PEAR DIVERSITY IN NORTHWESTERN SPAIN DETERMINED BY MICROSATELLITES
Spain is among the ten largest European pear (Pyrus communis L.) producers. Pear production is based on foreign cultivars. However, local cultivars are still grown in the old orchards in northwestern Spain. Between 1978 and 1981, the Centro de Investigaciones Agrarias de Mabegondo (CIAM, Xunta de Galicia) in Galicia established a germplasm bank in order to conserve genetic resources including local pear cultivars. In the current study, 216 accessions from CIAM and 19 commercial Pyrus cultivars were analyzed and compared with 15 polymorphic microsatellites, each marker being located at a different locus. We differentiated 130 genotypes out of the 216 accessions of the germplasm bank (60%). 86 of the accessions were duplications due to clonality (40%). A total of eight accessions of the germplasm bank (4%) were identified as commercial cultivars, those being: Castell (1), Mantecosa Hardy (2), Roma (1), Blanquilla (1) and Williams (3). 33 genotypes were identified as duplications, some homonyms and synonyms that had not previously been described. The most frequent duplicated genotypes were those corresponding to Mantecosa, Urraca, Sevillana and Donguindo, all of them previously reported as important pear cultivars in northwestern Spain. These results will allow the correct identification of unique genotypes and elimination of duplications in the CIAM germ¬plasm bank. Some of these local cultivars can be used to diversify Spanish production.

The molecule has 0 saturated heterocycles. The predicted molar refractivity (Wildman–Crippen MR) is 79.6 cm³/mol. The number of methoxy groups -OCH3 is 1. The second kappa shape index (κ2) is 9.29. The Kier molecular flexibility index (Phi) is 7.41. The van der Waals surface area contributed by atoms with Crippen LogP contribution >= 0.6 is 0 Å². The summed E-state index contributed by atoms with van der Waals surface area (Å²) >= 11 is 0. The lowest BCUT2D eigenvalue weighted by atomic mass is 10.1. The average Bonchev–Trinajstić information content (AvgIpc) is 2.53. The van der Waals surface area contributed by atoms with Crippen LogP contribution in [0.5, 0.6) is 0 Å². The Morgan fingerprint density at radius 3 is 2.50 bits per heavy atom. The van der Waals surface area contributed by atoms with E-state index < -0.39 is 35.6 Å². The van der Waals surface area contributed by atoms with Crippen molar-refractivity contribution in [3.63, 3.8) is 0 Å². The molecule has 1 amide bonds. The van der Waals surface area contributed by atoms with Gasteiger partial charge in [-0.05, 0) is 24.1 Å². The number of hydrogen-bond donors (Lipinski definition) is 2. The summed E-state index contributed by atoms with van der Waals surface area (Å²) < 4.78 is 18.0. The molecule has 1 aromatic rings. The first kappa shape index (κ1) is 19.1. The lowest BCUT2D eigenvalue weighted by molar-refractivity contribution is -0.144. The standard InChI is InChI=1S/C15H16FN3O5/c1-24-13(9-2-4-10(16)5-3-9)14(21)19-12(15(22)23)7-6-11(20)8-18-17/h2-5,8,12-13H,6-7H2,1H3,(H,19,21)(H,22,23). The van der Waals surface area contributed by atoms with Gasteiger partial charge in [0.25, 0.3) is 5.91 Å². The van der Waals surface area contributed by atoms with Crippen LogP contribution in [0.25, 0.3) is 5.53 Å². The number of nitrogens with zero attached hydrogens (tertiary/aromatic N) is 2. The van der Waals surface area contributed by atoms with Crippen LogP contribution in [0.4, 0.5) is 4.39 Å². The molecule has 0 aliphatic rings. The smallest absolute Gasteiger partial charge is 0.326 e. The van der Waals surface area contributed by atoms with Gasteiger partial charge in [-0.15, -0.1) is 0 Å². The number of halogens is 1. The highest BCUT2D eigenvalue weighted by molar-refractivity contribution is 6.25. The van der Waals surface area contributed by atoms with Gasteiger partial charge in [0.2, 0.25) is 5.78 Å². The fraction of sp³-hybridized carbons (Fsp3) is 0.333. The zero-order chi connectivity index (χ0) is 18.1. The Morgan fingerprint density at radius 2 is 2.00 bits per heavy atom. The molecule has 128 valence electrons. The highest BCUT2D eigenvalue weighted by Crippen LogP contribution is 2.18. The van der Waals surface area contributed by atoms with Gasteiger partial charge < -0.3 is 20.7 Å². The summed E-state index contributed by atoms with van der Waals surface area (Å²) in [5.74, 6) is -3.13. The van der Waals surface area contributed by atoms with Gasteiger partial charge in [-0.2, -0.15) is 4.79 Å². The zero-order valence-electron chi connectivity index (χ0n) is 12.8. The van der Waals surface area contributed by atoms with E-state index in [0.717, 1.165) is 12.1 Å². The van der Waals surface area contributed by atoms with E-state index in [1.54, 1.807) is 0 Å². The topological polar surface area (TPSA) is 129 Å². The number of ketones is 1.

dos Santos, A.R.F., Ramos-Cabrer, A.M., Díaz-Hernández , M.B. and Pereira-Lorenzo, S. (2011). PEAR DIVERSITY IN NORTHWESTERN SPAIN DETERMINED BY MICROSATELLITES. Acta Hortic. 918, 201-207
Galicia, germplasm bank, SSR markers, genetics, variability